Elsewhere on Facebook: A Calstrs portfolio manager compared the company's stock structure to a "dictatorship". (Note: The New York Times Company also has shares with two classes.)

Cryptocurrency corner: Huawei gives its users easier access to Bitcoin. Cryptocurrency-inspired art is now one thing, with a crumbling portrait of Jamie Dimon receiving $ 33,000

Elsewhere in the Technique: SoftBank's Masa Son has changed tech investing, for good and evil , Amazon has reportedly stopped buying "Shopping" ads in Google search results. Apple has scrapped plans for a $ 1 billion data center in Ireland. How Didi Chuxing teamed up with Uber's biggest rival in Brazil, 99. Panasonic apparently hesitates to invest more in a battery partnership with Tesla.

Revolving Door

• JP Morgan Chase Chris Berthe As a global head of cash equities execution, leading teams that electronically match stock buyers and sellers. (CNBC)

• Moelis & Company has discontinued Anuj Mathur as Managing Director, specializing in Internet and Digital Media Investment Banking. (Moelis)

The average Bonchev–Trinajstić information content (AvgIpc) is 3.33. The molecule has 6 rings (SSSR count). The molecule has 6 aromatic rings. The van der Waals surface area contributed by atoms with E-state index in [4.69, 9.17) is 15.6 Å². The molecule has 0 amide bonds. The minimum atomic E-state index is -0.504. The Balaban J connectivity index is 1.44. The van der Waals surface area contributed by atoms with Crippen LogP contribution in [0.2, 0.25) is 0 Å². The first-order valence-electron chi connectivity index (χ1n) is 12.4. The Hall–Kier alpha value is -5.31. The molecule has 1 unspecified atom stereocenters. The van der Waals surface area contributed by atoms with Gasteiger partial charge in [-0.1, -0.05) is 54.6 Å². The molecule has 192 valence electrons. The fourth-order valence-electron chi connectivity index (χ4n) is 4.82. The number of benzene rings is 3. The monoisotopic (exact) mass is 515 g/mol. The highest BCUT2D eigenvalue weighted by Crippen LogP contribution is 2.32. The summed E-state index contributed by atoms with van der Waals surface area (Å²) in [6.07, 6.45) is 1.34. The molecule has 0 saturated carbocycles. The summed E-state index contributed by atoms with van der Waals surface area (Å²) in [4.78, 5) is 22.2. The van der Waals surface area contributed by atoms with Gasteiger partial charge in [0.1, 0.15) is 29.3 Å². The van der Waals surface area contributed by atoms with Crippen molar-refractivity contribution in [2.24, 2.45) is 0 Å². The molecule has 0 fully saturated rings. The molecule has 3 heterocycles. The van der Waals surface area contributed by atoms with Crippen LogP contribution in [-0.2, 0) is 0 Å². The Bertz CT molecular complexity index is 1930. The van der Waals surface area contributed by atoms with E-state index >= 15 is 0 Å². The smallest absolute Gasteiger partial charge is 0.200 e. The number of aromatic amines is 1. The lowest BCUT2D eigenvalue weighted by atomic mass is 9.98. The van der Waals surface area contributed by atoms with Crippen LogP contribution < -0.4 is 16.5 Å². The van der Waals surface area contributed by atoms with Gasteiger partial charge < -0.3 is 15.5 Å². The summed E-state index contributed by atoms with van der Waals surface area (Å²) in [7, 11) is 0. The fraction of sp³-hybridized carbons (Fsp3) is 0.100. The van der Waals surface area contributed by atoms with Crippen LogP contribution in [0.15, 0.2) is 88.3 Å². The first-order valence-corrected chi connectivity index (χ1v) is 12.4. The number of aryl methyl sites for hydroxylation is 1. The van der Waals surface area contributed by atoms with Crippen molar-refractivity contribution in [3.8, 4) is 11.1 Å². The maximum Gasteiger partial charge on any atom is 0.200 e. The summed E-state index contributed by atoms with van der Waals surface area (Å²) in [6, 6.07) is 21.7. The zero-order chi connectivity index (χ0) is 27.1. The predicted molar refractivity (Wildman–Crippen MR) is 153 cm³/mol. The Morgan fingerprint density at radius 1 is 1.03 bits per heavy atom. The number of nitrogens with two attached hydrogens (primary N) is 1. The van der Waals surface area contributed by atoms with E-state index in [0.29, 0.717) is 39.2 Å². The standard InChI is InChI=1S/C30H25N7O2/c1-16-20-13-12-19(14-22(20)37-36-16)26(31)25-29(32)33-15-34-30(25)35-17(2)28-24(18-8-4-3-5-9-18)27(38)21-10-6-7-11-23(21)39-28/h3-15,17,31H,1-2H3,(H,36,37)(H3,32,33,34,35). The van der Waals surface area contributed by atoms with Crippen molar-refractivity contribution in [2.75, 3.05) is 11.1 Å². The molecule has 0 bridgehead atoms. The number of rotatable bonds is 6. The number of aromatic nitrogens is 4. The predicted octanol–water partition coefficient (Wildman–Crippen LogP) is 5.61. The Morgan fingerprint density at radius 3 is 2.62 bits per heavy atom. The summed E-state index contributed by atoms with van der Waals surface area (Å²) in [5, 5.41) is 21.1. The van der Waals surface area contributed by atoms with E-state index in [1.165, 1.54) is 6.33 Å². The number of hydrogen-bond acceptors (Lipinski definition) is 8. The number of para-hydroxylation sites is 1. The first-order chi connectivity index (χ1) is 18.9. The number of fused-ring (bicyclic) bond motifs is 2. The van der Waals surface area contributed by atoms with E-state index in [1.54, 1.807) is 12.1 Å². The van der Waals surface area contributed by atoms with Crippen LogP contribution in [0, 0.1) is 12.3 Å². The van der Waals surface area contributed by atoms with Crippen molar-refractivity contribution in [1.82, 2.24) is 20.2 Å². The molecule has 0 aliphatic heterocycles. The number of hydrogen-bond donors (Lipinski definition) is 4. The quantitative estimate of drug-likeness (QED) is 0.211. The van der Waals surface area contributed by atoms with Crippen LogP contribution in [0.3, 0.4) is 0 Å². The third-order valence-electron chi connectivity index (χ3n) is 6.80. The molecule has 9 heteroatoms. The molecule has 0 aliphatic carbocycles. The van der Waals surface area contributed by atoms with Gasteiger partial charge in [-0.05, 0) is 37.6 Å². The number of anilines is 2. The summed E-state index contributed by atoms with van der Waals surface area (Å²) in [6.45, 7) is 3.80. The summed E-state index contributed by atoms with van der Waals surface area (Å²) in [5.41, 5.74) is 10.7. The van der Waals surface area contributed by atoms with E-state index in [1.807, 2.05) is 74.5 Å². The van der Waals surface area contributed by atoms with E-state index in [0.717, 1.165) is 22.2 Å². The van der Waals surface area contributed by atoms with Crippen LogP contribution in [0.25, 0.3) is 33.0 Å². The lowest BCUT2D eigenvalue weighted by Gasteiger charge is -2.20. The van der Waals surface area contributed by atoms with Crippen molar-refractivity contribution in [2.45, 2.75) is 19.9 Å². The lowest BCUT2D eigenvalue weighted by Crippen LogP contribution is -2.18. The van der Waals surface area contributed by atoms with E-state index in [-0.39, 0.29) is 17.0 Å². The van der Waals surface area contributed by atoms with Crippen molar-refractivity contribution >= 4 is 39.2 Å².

Reading the Speed ​​

• Spotify said it would stop promoting or recommending music from artists whose behavior or content it found offensive, including R. Kelly. (NYT)

• Elaine Wynn has become a champion of shareholder rights and good corporate governance. (NYT)

• The novelist Junot Díaz, who works for M.I.T. is accused of alleged allegations of sexual misconduct, resigns as chairman of the Pulitzer Prize. (NYT)

• Marchesa, the brand founded by Harvey Weinstein's wife Georgina Chapman with the support of Anna Wintour and Scarlett Johansson, is making a comeback. (NYT)

• Bloomberg Philanthropies has invested $ 43 million in more than 20 small and medium-sized cultural organizations in seven cities. (NYT)

• MoviePass has competition. (Wired)

We would appreciate your feedback . Please send your thoughts and suggestions by email to bizday@nytimes.com